OS of jaws is seen mostly in third-fourth decade (a decade later than mean age of OS incidence in long bones) [7-9] with male predominance and although literature mentions the mandible as a more likely location than the maxilla [7]. Swelling is the dominant complaint in OS of jaws whereas pain is common in OS of long bones [9]. Other features such as swelling, tooth mobility and paresthesia may be present. Pain, fever or weight loss is rare [1].

Only one reported case of transformation of cemento-ossifying fibroma into osteosarcoma has been reported till date [10]. Incidence of osteosarcoma secondary to paget’s disease and fibrous dysplasia is 0.95% and 0.7% respectively. Incidence of radiation Induced Sarcoma is 0.03% to 0.3%. Incidence of radiation induced osteosarcoma is 0.03%. This present case however seemed to occur de novo due to absence of histopathological evidence suggesting otherwise.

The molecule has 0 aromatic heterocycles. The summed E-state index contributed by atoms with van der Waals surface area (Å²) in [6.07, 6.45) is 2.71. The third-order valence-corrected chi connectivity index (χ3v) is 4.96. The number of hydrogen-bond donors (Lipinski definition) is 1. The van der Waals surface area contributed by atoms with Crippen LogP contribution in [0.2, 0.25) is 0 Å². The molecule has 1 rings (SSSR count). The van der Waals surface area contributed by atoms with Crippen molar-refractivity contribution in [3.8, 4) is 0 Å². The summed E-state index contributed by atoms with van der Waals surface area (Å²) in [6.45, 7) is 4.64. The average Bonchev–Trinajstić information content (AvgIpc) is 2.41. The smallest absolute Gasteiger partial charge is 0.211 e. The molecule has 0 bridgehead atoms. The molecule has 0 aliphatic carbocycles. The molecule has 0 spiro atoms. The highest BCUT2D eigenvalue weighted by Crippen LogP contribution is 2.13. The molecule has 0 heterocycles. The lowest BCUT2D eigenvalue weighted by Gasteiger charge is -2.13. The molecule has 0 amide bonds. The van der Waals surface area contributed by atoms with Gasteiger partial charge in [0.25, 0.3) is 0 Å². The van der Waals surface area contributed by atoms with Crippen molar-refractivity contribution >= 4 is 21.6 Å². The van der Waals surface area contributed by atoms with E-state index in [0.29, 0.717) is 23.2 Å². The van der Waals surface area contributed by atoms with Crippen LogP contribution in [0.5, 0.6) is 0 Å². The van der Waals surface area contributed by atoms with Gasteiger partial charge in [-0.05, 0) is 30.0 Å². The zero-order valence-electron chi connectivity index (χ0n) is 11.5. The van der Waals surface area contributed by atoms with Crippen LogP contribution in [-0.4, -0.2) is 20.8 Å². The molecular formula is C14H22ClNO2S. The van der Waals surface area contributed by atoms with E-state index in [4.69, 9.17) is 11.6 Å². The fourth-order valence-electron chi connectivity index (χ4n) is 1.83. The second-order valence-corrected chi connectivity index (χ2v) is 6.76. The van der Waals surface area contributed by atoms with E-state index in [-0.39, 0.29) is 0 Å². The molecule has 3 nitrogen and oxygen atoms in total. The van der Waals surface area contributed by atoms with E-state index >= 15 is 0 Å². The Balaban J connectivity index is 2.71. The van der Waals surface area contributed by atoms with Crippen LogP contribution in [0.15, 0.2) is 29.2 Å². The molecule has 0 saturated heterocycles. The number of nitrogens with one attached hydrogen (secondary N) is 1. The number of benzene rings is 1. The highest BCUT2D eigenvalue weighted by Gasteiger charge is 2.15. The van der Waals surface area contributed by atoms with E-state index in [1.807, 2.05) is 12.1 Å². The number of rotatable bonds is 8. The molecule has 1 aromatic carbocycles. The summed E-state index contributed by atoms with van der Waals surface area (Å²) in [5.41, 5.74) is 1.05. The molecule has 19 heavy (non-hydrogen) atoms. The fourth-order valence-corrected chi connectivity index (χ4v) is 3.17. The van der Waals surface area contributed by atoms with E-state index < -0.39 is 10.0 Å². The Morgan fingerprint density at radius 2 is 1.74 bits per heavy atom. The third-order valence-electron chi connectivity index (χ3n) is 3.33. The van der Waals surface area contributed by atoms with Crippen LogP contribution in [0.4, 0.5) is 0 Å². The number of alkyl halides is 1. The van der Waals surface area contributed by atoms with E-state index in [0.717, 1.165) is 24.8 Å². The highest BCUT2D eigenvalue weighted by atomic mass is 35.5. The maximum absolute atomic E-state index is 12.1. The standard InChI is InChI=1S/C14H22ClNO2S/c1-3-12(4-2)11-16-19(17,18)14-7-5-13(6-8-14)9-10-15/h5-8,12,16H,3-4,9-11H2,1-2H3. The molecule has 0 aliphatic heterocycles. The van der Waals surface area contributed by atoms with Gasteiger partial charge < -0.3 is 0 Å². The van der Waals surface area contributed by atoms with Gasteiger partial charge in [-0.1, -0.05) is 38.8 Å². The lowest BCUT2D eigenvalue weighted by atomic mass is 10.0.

Radiographic findings vary from radiopaque to mixed to radiolucent. Cotton balls, wisps or honeycomb pattern is seen. “Classic” sunray or sunburst appearance due to osteophytic bone production is an important feature [11]. Garrington’s sign (widening of PDL space around affected teeth) with tapered resorption of tooth roots maybe present [9]. There may be cortical bone destruction and adjacent soft tissue involvement [1]. The antral or nasal wall cortices may be affected in maxillary lesions. Our case showed a lobulated mass with cotton wool internal structure with peripheral periosteal sun ray pattern. In mandible neurovascular canal cortex may also be affected.